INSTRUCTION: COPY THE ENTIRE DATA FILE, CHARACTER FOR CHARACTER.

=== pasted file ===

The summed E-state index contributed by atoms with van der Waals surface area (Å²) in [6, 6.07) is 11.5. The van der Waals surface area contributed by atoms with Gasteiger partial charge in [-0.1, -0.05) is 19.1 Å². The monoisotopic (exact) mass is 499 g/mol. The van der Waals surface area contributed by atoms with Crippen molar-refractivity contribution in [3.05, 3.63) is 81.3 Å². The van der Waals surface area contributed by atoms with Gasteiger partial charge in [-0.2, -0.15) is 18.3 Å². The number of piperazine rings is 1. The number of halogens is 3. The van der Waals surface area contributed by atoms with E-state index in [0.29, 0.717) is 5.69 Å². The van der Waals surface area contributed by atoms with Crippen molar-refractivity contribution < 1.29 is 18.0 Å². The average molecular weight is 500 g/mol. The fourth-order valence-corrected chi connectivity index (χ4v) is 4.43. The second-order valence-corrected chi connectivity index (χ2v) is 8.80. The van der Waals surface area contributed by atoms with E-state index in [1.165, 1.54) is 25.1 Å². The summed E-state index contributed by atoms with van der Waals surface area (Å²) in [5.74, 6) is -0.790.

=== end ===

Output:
The summed E-state index contributed by atoms with van der Waals surface area (Å²) in [6, 6.07) is 11.5. The van der Waals surface area contributed by atoms with Gasteiger partial charge in [-0.1, -0.05) is 19.1 Å². The monoisotopic (exact) mass is 499 g/mol. The van der Waals surface area contributed by atoms with Crippen molar-refractivity contribution in [3.05, 3.63) is 81.3 Å². The van der Waals surface area contributed by atoms with Gasteiger partial charge in [-0.2, -0.15) is 18.3 Å². The number of piperazine rings is 1. The number of halogens is 3. The van der Waals surface area contributed by atoms with E-state index in [0.29, 0.717) is 5.69 Å². The van der Waals surface area contributed by atoms with Crippen molar-refractivity contribution < 1.29 is 18.0 Å². The average molecular weight is 500 g/mol. The fourth-order valence-corrected chi connectivity index (χ4v) is 4.43. The second-order valence-corrected chi connectivity index (χ2v) is 8.80. The van der Waals surface area contributed by atoms with E-state index in [1.165, 1.54) is 25.1 Å². The summed E-state index contributed by atoms with van der Waals surface area (Å²) in [5.74, 6) is -0.790.